Making a WinRT component out of Membus – Pt.1, making Membus compile

After last week’s //BUILD conference we have learned (amongst other things) of a new class of apps that are touch-centric and use a new .NET Framework profile in order to be run on top of the new Windows Runtime. A nice way to learn about what is different in this new stack is to port some existing code. Membus is a nice contender since I know the codebase(o rly?), it has a fair number of unit and integration tests, it is (apart from some tests) unaware of UI stuff, but I use it extensively in WPF UI Apps, so let’s move in.

I installed git on my new, um, PC to download the current version of Membus. First thing to note is that you can’t just open class library projects like that, you will need the correct project type. What I did is add a new sln file “Membus.Metro” that points to new csproj files “Membus.Metro” and “Membus.Metro.Tests” (from the “Unit Test” template). I then added all relevant files to the projects and compiled. Note that I am not touching the test project yet as it uses NUnit. Here’s a rundown of the issues I encountered

Some minor changes

  • The interface ICloneable just disappeared. Not a big deal for this codebase.
  • The Serializable attribute is gone. Interesting – I don’t know for now if it just moved or what that means, but I do imagine that this has implications for other code bases.
  • The class List<T> does not have a “ForEach” method anymore. The correct thing to do here is to use the Each extension method from System.Linq (fi-na-lly!)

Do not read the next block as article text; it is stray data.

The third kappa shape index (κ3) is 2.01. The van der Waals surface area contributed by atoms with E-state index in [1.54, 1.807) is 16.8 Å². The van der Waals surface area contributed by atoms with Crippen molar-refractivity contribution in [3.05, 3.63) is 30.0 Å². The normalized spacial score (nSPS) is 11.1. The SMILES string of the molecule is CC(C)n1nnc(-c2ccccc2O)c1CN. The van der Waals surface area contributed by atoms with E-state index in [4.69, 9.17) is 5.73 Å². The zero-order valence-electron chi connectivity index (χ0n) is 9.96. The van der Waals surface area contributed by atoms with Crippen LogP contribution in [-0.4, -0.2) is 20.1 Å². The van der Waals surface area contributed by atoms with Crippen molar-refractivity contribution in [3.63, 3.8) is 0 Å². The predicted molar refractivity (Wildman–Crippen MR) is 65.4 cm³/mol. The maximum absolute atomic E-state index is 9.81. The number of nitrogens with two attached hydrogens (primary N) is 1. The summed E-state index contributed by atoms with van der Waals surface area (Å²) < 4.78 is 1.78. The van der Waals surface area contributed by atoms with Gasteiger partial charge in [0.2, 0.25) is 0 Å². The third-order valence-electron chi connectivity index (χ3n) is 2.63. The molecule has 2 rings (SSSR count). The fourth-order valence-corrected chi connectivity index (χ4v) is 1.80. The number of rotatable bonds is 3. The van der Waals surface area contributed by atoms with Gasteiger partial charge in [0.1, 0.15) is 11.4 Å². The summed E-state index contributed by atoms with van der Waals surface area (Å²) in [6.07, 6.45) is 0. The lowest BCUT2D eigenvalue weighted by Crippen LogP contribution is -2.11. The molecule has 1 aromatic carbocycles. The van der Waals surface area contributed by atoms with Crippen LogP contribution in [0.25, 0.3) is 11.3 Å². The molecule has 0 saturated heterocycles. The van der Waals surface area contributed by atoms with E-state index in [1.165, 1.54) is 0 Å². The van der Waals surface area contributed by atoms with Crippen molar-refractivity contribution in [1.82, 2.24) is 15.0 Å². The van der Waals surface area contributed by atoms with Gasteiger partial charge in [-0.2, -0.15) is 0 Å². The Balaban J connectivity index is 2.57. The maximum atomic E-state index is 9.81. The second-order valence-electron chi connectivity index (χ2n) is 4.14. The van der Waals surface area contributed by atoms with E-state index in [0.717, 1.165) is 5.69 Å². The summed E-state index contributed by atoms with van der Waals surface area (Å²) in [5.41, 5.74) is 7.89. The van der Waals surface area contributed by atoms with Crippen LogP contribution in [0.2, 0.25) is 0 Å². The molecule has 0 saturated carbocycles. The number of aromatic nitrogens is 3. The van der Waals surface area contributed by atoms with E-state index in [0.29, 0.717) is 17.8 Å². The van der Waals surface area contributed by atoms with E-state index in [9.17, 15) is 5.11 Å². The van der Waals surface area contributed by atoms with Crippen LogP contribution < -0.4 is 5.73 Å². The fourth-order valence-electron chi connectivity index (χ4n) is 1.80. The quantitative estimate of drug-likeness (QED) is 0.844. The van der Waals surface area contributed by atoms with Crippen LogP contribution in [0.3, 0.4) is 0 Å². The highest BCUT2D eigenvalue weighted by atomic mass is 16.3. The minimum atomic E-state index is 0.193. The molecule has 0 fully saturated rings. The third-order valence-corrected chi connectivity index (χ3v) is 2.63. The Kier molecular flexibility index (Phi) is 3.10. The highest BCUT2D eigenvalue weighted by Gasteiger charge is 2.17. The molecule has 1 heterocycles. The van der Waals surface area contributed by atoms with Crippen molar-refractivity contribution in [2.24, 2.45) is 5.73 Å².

Reflection changed more than moving mirrors around

The reflection API has changed considerably. Let’s face it, it’s a bit of a mess anyway, hence there was scope for improvement. Since Membus uses some reflection, a number of classes were affected. The one major change is that the Type-class has been streamlined to just a few essential features – reflection info like members, interfaces and the like are accessed by using the GetTypeInfo extension method that works e.g. on Types. It returns a TypeInfo instance that allows access to the information one usually needs when reflecting. MemberInfos, interfaces etc. are now returned as IEnumerable<T>  and things have in general been cleaned up.

Membus already had a ReflectionExtensions static class which has been expanded to simplify access for other parts of the codebase. Other things could be deleted, e.g. there are now extension method like GetAttribute<T> available, so you don’t need to reintroduce them all the time.

Here’s an example of the change:

 public static bool ImplementsInterface<T>(this Type type) where T : class
-         return Array.Exists(type.GetInterfaces(), t => t == typeof(T));
+        return type.GetTypeInfo().ImplementedInterfaces.Any(t => t == typeof(T));

Incidentally, the Array.Exists method does not, er, exist anymore.

Delegate.CreateDelegate is gone

I am not sure about the exact reason of this change, but it could be roughly the same direction as the fact that Reflection.Emit is not available. Membus uses this method to build delegates from suitable methods that can act as a target of messages.

In this case I had to move the code creation to what the Expression-class makes available to us. The correct way to create an arbitrary Action<T> delegate from a suitable MethodInfo looks like this:

public static ISubscription ConstructSubscription(this MethodInfo info, object target)
  var parameterType = info.GetParameters()[0].ParameterType;
  var fittingDelegateType = typeof(Action<>).MakeGenericType(parameterType);
  var p = Expression.Parameter(parameterType);
  var call = Expression.Call(p, info);
  var @delegate = Expression.Lambda(fittingDelegateType, call, p);

  var fittingMethodSubscription = typeof(MethodInvocation<>).MakeGenericType(parameterType);
  var sub = Activator.CreateInstance(fittingMethodSubscription, @delegate.Compile());

  return (ISubscription)sub;

All in all the necessary changes to make Membus compile again were done in roughly 2 hours. The commit of the changes documented in this post can be seen here on github as a diff.


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